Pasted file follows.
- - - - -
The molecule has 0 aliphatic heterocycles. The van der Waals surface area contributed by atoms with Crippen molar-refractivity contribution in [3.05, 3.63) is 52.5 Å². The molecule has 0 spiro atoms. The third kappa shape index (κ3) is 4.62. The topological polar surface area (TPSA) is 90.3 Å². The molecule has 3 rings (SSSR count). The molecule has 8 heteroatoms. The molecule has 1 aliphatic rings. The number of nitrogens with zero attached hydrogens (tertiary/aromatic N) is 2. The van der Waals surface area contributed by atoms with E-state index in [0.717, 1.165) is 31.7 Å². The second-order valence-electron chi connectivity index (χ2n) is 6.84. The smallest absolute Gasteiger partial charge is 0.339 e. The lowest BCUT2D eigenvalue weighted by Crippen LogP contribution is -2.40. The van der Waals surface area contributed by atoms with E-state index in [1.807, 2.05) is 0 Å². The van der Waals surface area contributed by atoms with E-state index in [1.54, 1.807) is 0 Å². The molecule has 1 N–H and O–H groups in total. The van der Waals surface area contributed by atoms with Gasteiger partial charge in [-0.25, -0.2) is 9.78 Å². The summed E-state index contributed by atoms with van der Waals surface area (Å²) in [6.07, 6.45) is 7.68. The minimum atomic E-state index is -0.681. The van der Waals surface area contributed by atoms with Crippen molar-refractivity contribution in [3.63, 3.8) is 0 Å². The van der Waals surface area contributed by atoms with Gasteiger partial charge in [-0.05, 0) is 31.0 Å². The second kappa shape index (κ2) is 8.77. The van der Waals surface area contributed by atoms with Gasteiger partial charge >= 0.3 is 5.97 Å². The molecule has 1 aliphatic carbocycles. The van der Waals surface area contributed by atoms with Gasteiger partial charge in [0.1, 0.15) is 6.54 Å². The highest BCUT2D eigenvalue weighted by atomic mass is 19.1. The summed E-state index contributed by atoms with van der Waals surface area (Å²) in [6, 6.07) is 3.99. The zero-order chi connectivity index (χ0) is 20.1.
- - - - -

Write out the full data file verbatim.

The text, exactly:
The molecule has 0 aliphatic heterocycles. The van der Waals surface area contributed by atoms with Crippen molar-refractivity contribution in [3.05, 3.63) is 52.5 Å². The molecule has 0 spiro atoms. The third kappa shape index (κ3) is 4.62. The topological polar surface area (TPSA) is 90.3 Å². The molecule has 3 rings (SSSR count). The molecule has 8 heteroatoms. The molecule has 1 aliphatic rings. The number of nitrogens with zero attached hydrogens (tertiary/aromatic N) is 2. The van der Waals surface area contributed by atoms with E-state index in [0.717, 1.165) is 31.7 Å². The second-order valence-electron chi connectivity index (χ2n) is 6.84. The smallest absolute Gasteiger partial charge is 0.339 e. The lowest BCUT2D eigenvalue weighted by Crippen LogP contribution is -2.40. The van der Waals surface area contributed by atoms with E-state index in [1.807, 2.05) is 0 Å². The van der Waals surface area contributed by atoms with E-state index in [1.54, 1.807) is 0 Å². The molecule has 1 N–H and O–H groups in total. The van der Waals surface area contributed by atoms with Gasteiger partial charge in [-0.25, -0.2) is 9.78 Å². The summed E-state index contributed by atoms with van der Waals surface area (Å²) in [6.07, 6.45) is 7.68. The minimum atomic E-state index is -0.681. The van der Waals surface area contributed by atoms with Crippen molar-refractivity contribution in [3.63, 3.8) is 0 Å². The van der Waals surface area contributed by atoms with Gasteiger partial charge in [-0.05, 0) is 31.0 Å². The second kappa shape index (κ2) is 8.77. The van der Waals surface area contributed by atoms with Gasteiger partial charge >= 0.3 is 5.97 Å². The molecule has 1 aliphatic carbocycles. The van der Waals surface area contributed by atoms with Gasteiger partial charge in [0.1, 0.15) is 6.54 Å². The highest BCUT2D eigenvalue weighted by atomic mass is 19.1. The summed E-state index contributed by atoms with van der Waals surface area (Å²) in [6, 6.07) is 3.99. The zero-order chi connectivity index (χ0) is 20.1.